I intended on only taking a 15-minute break from my horrendous LSAT reading comprehension practice book to check on Twitter, but I ended up getting distracted for 2 hours. When I logged onto my Twitter, I noticed the types of organizations and people that are starting to follow my tweets and started to feel embarrassed – My Twitter username is “@KAT_astrophik,” a deviation of my nickname ‘Kat’ that I thought I was oh-so-clever for coming up with when I was younger in case I wanted to pursue a career as a rapper. Well, I never did decide to go that route, so I spent a good 10 minutes trying to find an available username that is not as embarrassing and decided to go with @Kaytilan, the Filipino equivalent of my name. It may not have been a big deal, but I didn’t want the Utah Democratic Party or The Hill Newspaper to think I was a loser for choosing such a silly username.
After that, I thought, “Hm. I wonder if there’s anything else on the world wide web that I would be ashamed of if anyone found.” So I googled my name. Kathleen Villanueva is a common name, so nothing really popped up besides my LinkedIn Account, videos from the Miss Asia Pageant I participated in years ago, and a funny but well-written article I was interviewed for by an old classmate about the challenges of growing up as an Asian in Utah (heh!).
BUT when I googled my name AND location, I gasped in horror. My MySpace account popped up with all the ugliness from my adolescent years. My name was written in alternating upper and lower case letters, with “3’s” as “E’s.” The qualities I had chosen to highlight about myself in my self-written bio were ones that I wouldn’t choose to emphasize today. And of course, my profile photo was self-taken at a weird angle and I was making a face that I probably thought was cute at the time. [Just admit it, your MySpace profile probably looked like this too!] I struggled trying to remember the password to my login, but as soon as I finally figured it out, I immediately blocked my page so future employers will not have to experience the awkwardness and discomfort that I just had.
Our generation grew up using Social Media, and I’m pretty certain that future generations will probably become dependent on it for networking and for finding job opportunities. Dating sites have brought some of the happiest couples together, people troubleshoot together and talk about similar technical issues on forums when their iPhones or computers break. I think it’s especially cool that the most specific groups, like students studying for the LSAT or even ECU tuning enthusiasts can get together on special forums dedicated to these particular topics and communicate with each other. [The two examples I decided to cite are forums that my boyfriend and I actually use! Heh!] And of course, Facebook is not only a way to discreetly poke into others’ business, but it’s also an excellent way of bragging about your accomplishments and determining who is really your friend by keeping track of how many times they “like” your statuses. There are a lot a benefits to getting connected with others online, and I think it’s really cool that we are able to get connected in that way.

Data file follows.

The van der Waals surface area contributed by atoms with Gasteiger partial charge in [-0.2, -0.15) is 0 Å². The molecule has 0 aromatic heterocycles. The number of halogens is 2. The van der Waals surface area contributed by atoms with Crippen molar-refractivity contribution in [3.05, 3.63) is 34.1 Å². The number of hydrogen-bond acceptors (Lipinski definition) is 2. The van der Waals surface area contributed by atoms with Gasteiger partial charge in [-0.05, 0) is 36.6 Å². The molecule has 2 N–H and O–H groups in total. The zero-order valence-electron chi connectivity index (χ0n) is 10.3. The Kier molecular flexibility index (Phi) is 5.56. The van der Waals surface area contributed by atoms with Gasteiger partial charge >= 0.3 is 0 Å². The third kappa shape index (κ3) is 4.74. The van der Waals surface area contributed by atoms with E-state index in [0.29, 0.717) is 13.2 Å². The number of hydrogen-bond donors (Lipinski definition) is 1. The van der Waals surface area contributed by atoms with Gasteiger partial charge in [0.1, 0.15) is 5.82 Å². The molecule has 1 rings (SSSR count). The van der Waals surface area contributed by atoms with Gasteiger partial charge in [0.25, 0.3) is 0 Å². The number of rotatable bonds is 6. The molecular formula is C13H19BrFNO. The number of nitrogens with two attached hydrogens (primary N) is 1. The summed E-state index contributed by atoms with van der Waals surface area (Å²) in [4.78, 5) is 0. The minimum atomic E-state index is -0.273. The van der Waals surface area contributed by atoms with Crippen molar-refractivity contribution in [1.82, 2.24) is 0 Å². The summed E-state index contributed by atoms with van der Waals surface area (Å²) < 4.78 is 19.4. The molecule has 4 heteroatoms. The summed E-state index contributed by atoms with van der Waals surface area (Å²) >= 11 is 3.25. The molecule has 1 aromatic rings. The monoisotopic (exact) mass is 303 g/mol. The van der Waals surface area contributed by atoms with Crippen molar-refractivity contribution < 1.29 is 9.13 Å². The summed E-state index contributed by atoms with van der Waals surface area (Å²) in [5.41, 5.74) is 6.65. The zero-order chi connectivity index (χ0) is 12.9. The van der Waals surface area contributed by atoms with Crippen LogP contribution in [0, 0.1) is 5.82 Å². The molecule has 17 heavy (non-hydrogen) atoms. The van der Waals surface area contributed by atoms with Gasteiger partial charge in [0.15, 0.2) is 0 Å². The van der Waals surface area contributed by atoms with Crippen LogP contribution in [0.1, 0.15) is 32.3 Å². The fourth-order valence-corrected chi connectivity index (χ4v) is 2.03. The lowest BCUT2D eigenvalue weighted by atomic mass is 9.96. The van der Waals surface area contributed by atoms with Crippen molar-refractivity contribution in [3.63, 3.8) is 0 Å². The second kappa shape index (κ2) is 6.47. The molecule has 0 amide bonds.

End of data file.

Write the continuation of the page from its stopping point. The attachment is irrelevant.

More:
However, the thing that made me initially want to even write this post is of course the downside to it. As I illustrated above, social media totally sticks your personal life out there. You really need to be careful of what types of things you say or pictures you upload, because the whole world is able to look at whatever you decide to share. 7 years ago when I made my Myspace profile, I didn’t ever acknowledge that I was eventually going to grow up and that the terrible pictures of myself throwing up peace signs could potentially hinder me from being taken seriously. Or I’m sure that UCLA student who just wanted to vent about her frustration with loud Asians in the library didn’t anticipate that her decision to upload such an immature and arrogant video would create a lot of fuss about racism, get national attention on the news and cause my Facebook Newsfeed to be vandalized with a dozen copies of her video. And even the people who upload those INCREDIBLY stupid Willy Wonka memes with the sarcastic phrases probably don’t know that I think less of each person who posts them because they annoy the shit out of me.
It’s pretty neat that we can easily connect with others and share information on the internet, and it’s incredible how reliant our generation is on this concept now. I once heard a saying that said something along the lines of, “I wonder what the world would be like without Google. Maybe I should Google it.” It’s a useful tool that our generation is lucky to have grown up with, not just because the internet made it so we didn’t have to use encyclopedias to find information to write papers after elementary school. But we really should be careful about what we share because one day when you are one of two contenders being considered for that big-girl job you’ve been fighting for, you might find a “I regret to inform you”-letter in your email because all the hiring manager had to do was Google your name to find trashy pictures of you and your drunk friends on Party Utah.